Valentines and Silly Homeschool Fears


Valentine's Day has gotten me thinking... actually quite deeply about some truths in my own life.  

In the past month I have had three people contact me about homeschooling.  They want to know how to get started, all about the support groups and the academics, and how I manage to have time to myself.

Inevitably they also ask me if my kids miss out on "socializing" and things like class parties.   

I answer as sweetly as I can; it seems like a lifetime ago that I had those EXACT SAME CONCERNS.  

I remember taking Anna out of public school nearly four years ago. 

One of my fears was that she would miss things like an Easter Egg Hunt, Christmas party, and exchanging Valentines with her friends.   

Hind sight being 20/20, I know how silly that thinking was, but back then it was REAL and I feltI  might actually be depriving her of something big.  

{I can hear you laughing.  Go ahead, I deserve it.}

The mom I was nearly four years ago knew a lot less about risk taking and overcoming her fears than then mom I am today.


I've learned the following things about those silly fears:


Adults worry more about the school "traditions" much more than children do.

That first year out of school my daughter didn't even miss a Valentine party.   We went to visit grandparents over Valentine's Day and had such a nice time.   She thought it was such a treat to be spending that special day with her Grandma and Grandpa (and Grandma made the kids Valentine boxes!).


Having the courage to step outside the box is  often extremely rewarding.

Homeschooling has taught me that once our family took that leap of faith outside of the traditional educational box, the rest was easy.   In fact, now we LIKE being different and not conforming to what everyone else is doing or expects us to do.    


Homeschooled children often have MORE chances for special events and memory making activities.

This year we will celebrate Valentine's Day at our co-op.   The kids made Valentines for all of their friends. Anna (now a sixth grader) made rolled fabric flowers, cards, and treat bags of candy for her friends.   There will be an emphasis on love and kindness tomorrow in our group and my children will make meaningful connections.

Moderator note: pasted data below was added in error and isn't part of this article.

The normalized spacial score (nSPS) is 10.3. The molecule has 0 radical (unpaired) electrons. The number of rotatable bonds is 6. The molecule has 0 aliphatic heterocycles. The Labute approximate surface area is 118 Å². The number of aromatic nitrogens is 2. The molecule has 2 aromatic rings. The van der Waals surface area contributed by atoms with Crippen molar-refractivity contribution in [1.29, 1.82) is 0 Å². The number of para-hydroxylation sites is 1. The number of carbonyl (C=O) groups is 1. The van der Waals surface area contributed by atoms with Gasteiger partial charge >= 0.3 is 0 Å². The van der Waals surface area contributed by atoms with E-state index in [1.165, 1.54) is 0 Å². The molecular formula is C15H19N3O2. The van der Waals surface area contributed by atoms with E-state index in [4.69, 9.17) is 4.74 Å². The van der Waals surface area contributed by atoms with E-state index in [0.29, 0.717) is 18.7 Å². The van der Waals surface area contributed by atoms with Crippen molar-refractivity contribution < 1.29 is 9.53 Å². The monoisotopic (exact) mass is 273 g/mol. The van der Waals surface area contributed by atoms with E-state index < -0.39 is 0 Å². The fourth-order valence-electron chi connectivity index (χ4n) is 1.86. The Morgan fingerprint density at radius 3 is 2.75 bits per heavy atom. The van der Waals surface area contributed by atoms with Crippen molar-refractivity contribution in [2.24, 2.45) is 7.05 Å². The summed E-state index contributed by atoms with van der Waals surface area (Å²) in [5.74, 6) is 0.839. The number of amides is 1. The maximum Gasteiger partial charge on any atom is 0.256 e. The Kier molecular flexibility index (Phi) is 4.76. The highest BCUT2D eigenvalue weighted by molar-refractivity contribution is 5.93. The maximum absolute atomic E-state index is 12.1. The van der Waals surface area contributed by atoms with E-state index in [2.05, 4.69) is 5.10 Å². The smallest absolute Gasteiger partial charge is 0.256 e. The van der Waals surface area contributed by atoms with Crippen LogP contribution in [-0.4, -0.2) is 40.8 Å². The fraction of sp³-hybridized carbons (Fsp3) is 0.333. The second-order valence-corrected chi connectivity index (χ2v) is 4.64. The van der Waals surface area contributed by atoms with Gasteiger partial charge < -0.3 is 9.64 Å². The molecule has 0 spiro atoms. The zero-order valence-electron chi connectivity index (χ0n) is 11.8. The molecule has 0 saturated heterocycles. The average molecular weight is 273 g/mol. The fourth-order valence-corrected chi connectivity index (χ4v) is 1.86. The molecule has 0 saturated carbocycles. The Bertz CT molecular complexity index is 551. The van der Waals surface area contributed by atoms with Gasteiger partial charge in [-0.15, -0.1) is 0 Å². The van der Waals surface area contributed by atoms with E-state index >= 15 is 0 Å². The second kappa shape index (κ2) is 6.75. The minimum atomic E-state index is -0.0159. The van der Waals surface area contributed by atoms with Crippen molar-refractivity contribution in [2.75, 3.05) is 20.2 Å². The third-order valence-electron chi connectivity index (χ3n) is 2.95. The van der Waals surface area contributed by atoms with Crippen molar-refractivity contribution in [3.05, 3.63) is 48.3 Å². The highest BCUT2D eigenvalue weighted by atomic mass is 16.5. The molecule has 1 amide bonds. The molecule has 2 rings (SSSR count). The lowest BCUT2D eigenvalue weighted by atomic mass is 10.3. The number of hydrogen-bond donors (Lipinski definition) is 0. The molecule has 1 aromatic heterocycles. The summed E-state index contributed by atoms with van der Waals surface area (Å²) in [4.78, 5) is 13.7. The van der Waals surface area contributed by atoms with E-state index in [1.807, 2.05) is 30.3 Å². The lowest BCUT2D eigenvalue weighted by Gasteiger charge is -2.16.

We will also have time to come home and have a special family Valentine party (courtesy of my friend, Melissa) with no homework or school deadlines looming over us.

And by the way - we learned the REAL meaning of Valentine's Day and read some good books about it.

It's all about what you know.

Since my youngest has never been to school he doesn't know about all of these silly public school traditions.   Last year a woman stopped us in Target and asked us if we were on Spring Break.    Grant looked at her and said, "What's Spring Break?"    

I had to laugh out loud.   Why would he know?   We never "break" from learning and we don't have formal vacations from school.   That whole idea to him is quite foreign (as is a Valentine's party, I suppose).

Children learn so very much when they see us overcome "silly" fears.

I know my daughter has learned to more of an individual and take more chances because she has witnessed her dad and I completely change our lifestyle.


  • We took our children out of public school.   {I was a public school teacher, for goodness sake.}
  • We rarely watch mainstream media and don't take part in pop culture.
  • We lost some friends because they thought we had just gone a little nuts when we decided to homeschool. 


All of those decisions have led us to where we are today - a healthier, happier, and closer family.   


If you're contemplating homeschool and have these fears, I UNDERSTAND.  Really, I do.    I know, however, you can overcome them.

If you are a veteran homeschooler I wish I would have had the wisdom sooner to take the leap.

If you're somewhere in the middle like me, then I know you're enjoying this journey of self discovery just like I am.  


Oh, and Happy Valentine's Day!